Question 1: What were the major principles guiding the diplomats at the Congress of Vienna?
The major principles guiding the Congress of Vienna were balance of power, exchange of land, and an equivalent compensation for all. Tsar Alexander I of Russia wanted to rule over an extended portion of Poland, but Prussia (who by 1975 had taken control of Warsaw) wouldn’t hand it over without getting a piece of Saxony. Austria was unwilling to give up Saxony without receiving an equal trade, and after great debate they eventually ended up with a small section of northern Italy for their trouble. The powers were determined to not have another European war over territory, and decided the best thing to do to maintain peace would be to create a small self governing Polish state. This state they would allow Tsar Alexander to rule. This cooperation between the European powers is an example of what happens when people use logic and council to exchange land peacefully. Instead of losing countless citizens in a war for the territory, the different governments worked together to create an outcome which was beneficial to all.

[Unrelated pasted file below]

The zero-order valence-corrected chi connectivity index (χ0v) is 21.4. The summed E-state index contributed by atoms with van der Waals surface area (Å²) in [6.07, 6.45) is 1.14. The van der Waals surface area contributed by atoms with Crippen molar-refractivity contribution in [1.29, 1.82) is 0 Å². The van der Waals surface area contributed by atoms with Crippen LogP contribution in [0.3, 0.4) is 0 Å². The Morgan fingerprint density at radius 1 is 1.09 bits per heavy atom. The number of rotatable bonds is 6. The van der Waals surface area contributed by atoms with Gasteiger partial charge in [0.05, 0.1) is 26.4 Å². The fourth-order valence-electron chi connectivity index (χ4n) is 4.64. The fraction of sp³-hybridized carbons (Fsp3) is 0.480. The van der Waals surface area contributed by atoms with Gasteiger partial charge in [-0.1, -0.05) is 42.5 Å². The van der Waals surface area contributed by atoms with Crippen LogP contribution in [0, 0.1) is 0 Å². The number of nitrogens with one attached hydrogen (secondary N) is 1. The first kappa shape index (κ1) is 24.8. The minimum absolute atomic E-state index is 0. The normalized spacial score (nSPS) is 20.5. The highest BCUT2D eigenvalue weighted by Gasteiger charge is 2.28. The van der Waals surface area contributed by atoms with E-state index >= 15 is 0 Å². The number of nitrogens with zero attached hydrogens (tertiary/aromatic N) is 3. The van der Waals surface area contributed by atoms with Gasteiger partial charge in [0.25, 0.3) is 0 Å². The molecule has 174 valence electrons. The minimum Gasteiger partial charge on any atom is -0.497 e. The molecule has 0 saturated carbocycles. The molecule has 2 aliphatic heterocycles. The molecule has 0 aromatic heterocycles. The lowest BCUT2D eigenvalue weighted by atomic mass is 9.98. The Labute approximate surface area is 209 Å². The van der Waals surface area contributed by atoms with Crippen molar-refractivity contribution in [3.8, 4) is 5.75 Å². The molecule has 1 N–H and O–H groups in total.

Question 2: According to Rothbard, did compulsory state education emerge because governments simply wanted their people to become more knowledgeable, or were there other motivations at work?
The compulsory state education was originally started during the protestant revolution by people like Martin Luther and John Calvin. Their idea was for children to have the ideas and values of religion implemented into their minds from a young age. Once governments got ahold of the idea they decided to change it to their benefit. Now instead of being taught religion children would be taught governmental and political practice. They would learn the details of their country, from the barter system to the process of hierarchy. As compulsory state education grew territories that held elections began to catch on to the importance of early learning, and the ways they could use it to their advantage. Countries like the USA started teaching their children about the electoral congress and the politics of the state, and with this knowledge the children would be much more adapt to participate in politics when they became legal adults.